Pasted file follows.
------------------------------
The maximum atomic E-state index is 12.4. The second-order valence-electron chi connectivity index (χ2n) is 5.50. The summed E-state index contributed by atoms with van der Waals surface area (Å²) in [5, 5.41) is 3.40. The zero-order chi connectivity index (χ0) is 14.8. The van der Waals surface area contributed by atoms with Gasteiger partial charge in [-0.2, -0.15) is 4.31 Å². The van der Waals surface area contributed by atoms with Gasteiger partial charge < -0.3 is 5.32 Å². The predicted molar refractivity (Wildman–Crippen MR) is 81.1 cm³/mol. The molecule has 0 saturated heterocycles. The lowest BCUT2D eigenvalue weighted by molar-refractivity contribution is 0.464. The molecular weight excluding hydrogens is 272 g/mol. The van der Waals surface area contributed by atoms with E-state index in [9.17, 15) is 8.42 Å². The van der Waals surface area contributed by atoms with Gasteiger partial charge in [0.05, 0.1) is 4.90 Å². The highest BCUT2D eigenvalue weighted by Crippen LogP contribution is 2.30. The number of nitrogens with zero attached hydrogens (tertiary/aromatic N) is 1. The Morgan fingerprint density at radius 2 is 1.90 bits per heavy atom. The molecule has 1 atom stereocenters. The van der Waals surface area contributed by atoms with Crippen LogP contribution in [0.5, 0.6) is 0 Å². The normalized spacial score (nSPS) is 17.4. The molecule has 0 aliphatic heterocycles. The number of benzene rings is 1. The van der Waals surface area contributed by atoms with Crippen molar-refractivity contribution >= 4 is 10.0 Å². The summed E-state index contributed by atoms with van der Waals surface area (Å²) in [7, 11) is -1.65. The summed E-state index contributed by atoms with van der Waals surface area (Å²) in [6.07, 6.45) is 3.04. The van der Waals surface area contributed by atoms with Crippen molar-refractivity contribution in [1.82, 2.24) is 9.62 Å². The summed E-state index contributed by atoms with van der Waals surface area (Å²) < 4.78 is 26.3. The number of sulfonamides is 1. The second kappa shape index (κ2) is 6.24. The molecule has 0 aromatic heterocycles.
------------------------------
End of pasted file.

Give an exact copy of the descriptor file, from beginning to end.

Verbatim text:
The maximum atomic E-state index is 12.4. The second-order valence-electron chi connectivity index (χ2n) is 5.50. The summed E-state index contributed by atoms with van der Waals surface area (Å²) in [5, 5.41) is 3.40. The zero-order chi connectivity index (χ0) is 14.8. The van der Waals surface area contributed by atoms with Gasteiger partial charge in [-0.2, -0.15) is 4.31 Å². The van der Waals surface area contributed by atoms with Gasteiger partial charge < -0.3 is 5.32 Å². The predicted molar refractivity (Wildman–Crippen MR) is 81.1 cm³/mol. The molecule has 0 saturated heterocycles. The lowest BCUT2D eigenvalue weighted by molar-refractivity contribution is 0.464. The molecular weight excluding hydrogens is 272 g/mol. The van der Waals surface area contributed by atoms with E-state index in [9.17, 15) is 8.42 Å². The van der Waals surface area contributed by atoms with Gasteiger partial charge in [0.05, 0.1) is 4.90 Å². The highest BCUT2D eigenvalue weighted by Crippen LogP contribution is 2.30. The number of nitrogens with zero attached hydrogens (tertiary/aromatic N) is 1. The Morgan fingerprint density at radius 2 is 1.90 bits per heavy atom. The molecule has 1 atom stereocenters. The van der Waals surface area contributed by atoms with Crippen LogP contribution in [0.5, 0.6) is 0 Å². The normalized spacial score (nSPS) is 17.4. The molecule has 0 aliphatic heterocycles. The number of benzene rings is 1. The van der Waals surface area contributed by atoms with Crippen molar-refractivity contribution >= 4 is 10.0 Å². The summed E-state index contributed by atoms with van der Waals surface area (Å²) in [7, 11) is -1.65. The summed E-state index contributed by atoms with van der Waals surface area (Å²) in [6.07, 6.45) is 3.04. The van der Waals surface area contributed by atoms with Crippen molar-refractivity contribution in [1.82, 2.24) is 9.62 Å². The summed E-state index contributed by atoms with van der Waals surface area (Å²) < 4.78 is 26.3. The number of sulfonamides is 1. The second kappa shape index (κ2) is 6.24. The molecule has 0 aromatic heterocycles.